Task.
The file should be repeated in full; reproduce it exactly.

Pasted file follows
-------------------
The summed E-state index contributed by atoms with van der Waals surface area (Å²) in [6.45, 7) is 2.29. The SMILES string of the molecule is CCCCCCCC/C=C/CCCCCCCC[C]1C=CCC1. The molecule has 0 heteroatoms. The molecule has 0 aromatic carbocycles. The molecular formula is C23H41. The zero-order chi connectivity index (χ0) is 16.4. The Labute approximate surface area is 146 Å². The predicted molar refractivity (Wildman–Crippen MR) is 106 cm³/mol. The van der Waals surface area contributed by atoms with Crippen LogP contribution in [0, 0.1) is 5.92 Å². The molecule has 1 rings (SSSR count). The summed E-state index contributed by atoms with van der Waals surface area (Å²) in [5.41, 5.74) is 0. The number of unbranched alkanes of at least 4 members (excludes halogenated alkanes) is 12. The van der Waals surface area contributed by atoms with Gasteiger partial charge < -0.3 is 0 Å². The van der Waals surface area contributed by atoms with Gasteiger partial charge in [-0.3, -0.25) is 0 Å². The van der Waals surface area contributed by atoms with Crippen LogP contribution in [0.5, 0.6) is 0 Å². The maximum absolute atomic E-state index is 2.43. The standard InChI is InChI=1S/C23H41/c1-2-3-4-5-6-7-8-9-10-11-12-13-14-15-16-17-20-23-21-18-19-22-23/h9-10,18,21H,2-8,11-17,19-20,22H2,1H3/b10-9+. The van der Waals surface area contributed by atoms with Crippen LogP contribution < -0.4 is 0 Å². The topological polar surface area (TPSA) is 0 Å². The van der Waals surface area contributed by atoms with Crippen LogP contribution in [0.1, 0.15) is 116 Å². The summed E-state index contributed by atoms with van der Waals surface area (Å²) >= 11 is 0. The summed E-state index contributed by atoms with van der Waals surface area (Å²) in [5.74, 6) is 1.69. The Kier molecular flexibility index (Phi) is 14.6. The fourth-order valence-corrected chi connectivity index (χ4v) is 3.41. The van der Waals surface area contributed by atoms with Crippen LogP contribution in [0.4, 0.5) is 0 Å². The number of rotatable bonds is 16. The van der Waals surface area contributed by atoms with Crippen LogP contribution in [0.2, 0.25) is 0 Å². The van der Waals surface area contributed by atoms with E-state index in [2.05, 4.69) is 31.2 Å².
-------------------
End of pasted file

The summed E-state index contributed by atoms with van der Waals surface area (Å²) in [6.45, 7) is 2.29. The SMILES string of the molecule is CCCCCCCC/C=C/CCCCCCCC[C]1C=CCC1. The molecule has 0 heteroatoms. The molecule has 0 aromatic carbocycles. The molecular formula is C23H41. The zero-order chi connectivity index (χ0) is 16.4. The Labute approximate surface area is 146 Å². The predicted molar refractivity (Wildman–Crippen MR) is 106 cm³/mol. The van der Waals surface area contributed by atoms with Crippen LogP contribution in [0, 0.1) is 5.92 Å². The molecule has 1 rings (SSSR count). The summed E-state index contributed by atoms with van der Waals surface area (Å²) in [5.41, 5.74) is 0. The number of unbranched alkanes of at least 4 members (excludes halogenated alkanes) is 12. The van der Waals surface area contributed by atoms with Gasteiger partial charge < -0.3 is 0 Å². The van der Waals surface area contributed by atoms with Gasteiger partial charge in [-0.3, -0.25) is 0 Å². The van der Waals surface area contributed by atoms with Crippen LogP contribution in [0.5, 0.6) is 0 Å². The maximum absolute atomic E-state index is 2.43. The standard InChI is InChI=1S/C23H41/c1-2-3-4-5-6-7-8-9-10-11-12-13-14-15-16-17-20-23-21-18-19-22-23/h9-10,18,21H,2-8,11-17,19-20,22H2,1H3/b10-9+. The van der Waals surface area contributed by atoms with Crippen LogP contribution < -0.4 is 0 Å². The topological polar surface area (TPSA) is 0 Å². The van der Waals surface area contributed by atoms with Crippen LogP contribution in [0.1, 0.15) is 116 Å². The summed E-state index contributed by atoms with van der Waals surface area (Å²) >= 11 is 0. The summed E-state index contributed by atoms with van der Waals surface area (Å²) in [5.74, 6) is 1.69. The Kier molecular flexibility index (Phi) is 14.6. The fourth-order valence-corrected chi connectivity index (χ4v) is 3.41. The van der Waals surface area contributed by atoms with Crippen LogP contribution in [0.4, 0.5) is 0 Å². The number of rotatable bonds is 16. The van der Waals surface area contributed by atoms with Crippen LogP contribution in [0.2, 0.25) is 0 Å². The van der Waals surface area contributed by atoms with E-state index in [2.05, 4.69) is 31.2 Å².